Ver Cruz VII Stranded - May 8, 1903
The Vera Cruz VII was a 605-ton brig Portuguese ship that carried cargo that may have not wanted to be known. Why? On board was illicit liquor and nearly 400 immigrant passengers. Many rumors swirled around the Vera Cruz VII. First, it was mighty suspicious that the ship was so far away from the traditional shipping route from Cape Verde Island to New Bedford, MA. Ocracoke Inlet was way outside the route they would normally take.
Another suspicious fact was that only 225 of the 399 passengers were listed on the ship's manifest. Some passengers reported that the captain, Julius M. Fernandez, told them they would be taken to the United States whether they had a passport or not. Finally, a number of people stated that a large number of fishing boats were seen in the area a few days before the ship ran into trouble. They believed that many of the boats were smuggling passengers through the North Carolina Sound. Some even suggested that the shop was wrecked on purpose in order to smuggle both passengers and liquor into the United States.
On May 8, 1903, at 2:00 PM, the Vera Cruz VII became stranded on Dry Shoal Point attempting to enter Ocracoke Inlet. The ship sent a distress signal and the Surfmen of the Portsmouth Life-Saving Station came to their rescue. When they arrived at the ship, the captain asked them to rescue 23 women, 3 children, and 10 men.
However, that wasn't the end of the story. Four hours later, another distress signal was sent. Apparently, some type of disturbance arose among the remaining passengers still on board. All was quiet for the remainder of the day.
The following morning the weather began to get rough as winds increased and the surf began to rise. Once again the surfmen began to rescue the remaining passengers. With so many passengers still remaining on board and continuing rising seas, the eight men stationed at the Portsmouth Station were a bit overwhelmed, Seven villagers joined in on the rescue using two of the station's surfboats. They were able to bring the 371 passengers to the nearby Dry Shoal off-shore which was dry at low tide and disappeared during high tide.
From there other townspeople used their private boats to bring the passengers to the station. Fortunately, even with a rising tide, all passengers were brought to shore by midnight. The crew that remained on board eventually gave up on the ship and were removed from what remained of the ship a week later.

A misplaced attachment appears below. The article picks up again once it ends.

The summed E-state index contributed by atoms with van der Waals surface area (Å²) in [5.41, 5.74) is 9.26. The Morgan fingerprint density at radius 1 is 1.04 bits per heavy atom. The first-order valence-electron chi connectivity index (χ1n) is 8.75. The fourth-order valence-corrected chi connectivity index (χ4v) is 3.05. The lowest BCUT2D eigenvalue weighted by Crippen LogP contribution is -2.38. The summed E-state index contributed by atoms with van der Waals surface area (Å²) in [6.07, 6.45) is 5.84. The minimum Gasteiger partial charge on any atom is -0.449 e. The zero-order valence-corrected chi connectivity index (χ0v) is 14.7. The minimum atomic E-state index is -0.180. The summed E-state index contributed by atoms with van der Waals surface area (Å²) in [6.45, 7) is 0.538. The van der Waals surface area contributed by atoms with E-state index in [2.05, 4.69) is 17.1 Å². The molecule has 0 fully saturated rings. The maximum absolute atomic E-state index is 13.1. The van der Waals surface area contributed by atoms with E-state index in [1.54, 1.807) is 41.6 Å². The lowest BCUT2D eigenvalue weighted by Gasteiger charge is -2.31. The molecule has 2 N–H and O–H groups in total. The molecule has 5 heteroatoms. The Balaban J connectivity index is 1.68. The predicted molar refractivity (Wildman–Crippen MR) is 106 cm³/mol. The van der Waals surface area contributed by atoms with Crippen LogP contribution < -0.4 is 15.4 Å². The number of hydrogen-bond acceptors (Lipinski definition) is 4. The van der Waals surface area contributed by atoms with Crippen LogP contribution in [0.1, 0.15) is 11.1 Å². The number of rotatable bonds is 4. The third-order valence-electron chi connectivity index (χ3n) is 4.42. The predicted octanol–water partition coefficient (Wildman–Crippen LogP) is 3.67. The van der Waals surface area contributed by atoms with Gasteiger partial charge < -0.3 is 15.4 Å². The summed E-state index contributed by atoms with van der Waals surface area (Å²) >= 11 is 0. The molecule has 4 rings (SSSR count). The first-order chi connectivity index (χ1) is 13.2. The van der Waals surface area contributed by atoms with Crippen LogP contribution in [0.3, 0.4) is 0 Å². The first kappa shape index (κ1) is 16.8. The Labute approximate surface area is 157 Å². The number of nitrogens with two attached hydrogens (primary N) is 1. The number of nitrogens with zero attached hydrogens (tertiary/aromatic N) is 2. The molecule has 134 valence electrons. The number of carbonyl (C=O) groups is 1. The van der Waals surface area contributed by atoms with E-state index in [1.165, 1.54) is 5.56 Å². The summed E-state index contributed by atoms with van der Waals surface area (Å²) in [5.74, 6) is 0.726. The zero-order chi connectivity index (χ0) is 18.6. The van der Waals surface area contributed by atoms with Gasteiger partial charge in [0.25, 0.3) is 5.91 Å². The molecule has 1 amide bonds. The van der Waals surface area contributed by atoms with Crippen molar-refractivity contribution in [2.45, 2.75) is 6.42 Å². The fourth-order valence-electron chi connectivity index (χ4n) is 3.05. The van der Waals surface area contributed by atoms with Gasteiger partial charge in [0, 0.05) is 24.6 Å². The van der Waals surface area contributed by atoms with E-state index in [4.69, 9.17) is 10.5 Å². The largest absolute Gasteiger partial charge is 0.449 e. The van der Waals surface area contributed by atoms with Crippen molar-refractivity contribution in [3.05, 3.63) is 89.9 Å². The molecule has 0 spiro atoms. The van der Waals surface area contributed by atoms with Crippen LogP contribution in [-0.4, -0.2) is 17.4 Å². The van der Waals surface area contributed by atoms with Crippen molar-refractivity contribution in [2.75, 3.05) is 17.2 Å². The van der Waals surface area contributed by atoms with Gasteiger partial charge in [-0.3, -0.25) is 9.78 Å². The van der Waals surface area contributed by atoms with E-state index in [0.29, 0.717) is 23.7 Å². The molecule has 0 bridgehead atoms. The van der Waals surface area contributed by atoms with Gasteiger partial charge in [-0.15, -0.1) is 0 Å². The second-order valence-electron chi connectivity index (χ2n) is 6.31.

The rescue of passengers and crew was the largest single-vessel rescue in North Carolina history. When the passengers were brought to the Portsmouth Life-Saving Station there were only a couple dozen beds available. However, due to the decline in population post-Civil War, there were several homes in the village left vacant. The women and children remained at the station while the men were housed in the vacant homes. There was also a communication issue since the passengers only spoke Portuguese, while the residents spoke English. However, the villagers were able to feed and care for the passengers. Three days of expenses, barrels of flour to make bread, totaled $179.15 according to the Life-Saving Keeper, Terrell.
On May 11, the surfmen took the passengers' bags and part of the crew off the boat. On May 12, 416 people were taken along with their personal items on the US revenue steamer Boutwell to New Bern, NC.
The crew of the Portsmouth Life-Saving Station made a number of trips to the ship, at the request of the customs collectors during the following week. The crew took control of the vessel by the authority of the customs collector. Finally, on May 29th, the cargo of sperm whale oil was removed by a wrecking company, and the Vera Cruz VII was declared a total loss.
So what was the true story about what happened? It just so happened that the captain of the Vera Curz VII was able to slip away on the mainland before being able to be questioned.